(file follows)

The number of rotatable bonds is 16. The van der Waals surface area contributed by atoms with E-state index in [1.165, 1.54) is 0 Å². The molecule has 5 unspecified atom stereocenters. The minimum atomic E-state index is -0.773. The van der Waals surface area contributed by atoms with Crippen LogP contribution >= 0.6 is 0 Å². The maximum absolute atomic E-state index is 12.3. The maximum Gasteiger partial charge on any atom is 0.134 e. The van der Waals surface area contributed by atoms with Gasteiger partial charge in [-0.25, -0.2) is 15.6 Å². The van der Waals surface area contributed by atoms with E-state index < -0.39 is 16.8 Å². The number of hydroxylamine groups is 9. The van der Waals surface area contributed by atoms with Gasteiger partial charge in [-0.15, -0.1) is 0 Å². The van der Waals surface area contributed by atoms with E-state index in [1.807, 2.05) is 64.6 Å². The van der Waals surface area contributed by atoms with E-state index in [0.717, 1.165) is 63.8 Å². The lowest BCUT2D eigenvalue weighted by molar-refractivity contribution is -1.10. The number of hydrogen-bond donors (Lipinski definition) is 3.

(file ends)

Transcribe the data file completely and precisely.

The number of rotatable bonds is 16. The van der Waals surface area contributed by atoms with E-state index in [1.165, 1.54) is 0 Å². The molecule has 5 unspecified atom stereocenters. The minimum atomic E-state index is -0.773. The van der Waals surface area contributed by atoms with Crippen LogP contribution >= 0.6 is 0 Å². The maximum absolute atomic E-state index is 12.3. The maximum Gasteiger partial charge on any atom is 0.134 e. The van der Waals surface area contributed by atoms with Gasteiger partial charge in [-0.25, -0.2) is 15.6 Å². The van der Waals surface area contributed by atoms with E-state index < -0.39 is 16.8 Å². The number of hydroxylamine groups is 9. The van der Waals surface area contributed by atoms with Gasteiger partial charge in [-0.15, -0.1) is 0 Å². The van der Waals surface area contributed by atoms with E-state index in [1.807, 2.05) is 64.6 Å². The van der Waals surface area contributed by atoms with E-state index in [0.717, 1.165) is 63.8 Å². The lowest BCUT2D eigenvalue weighted by molar-refractivity contribution is -1.10. The number of hydrogen-bond donors (Lipinski definition) is 3.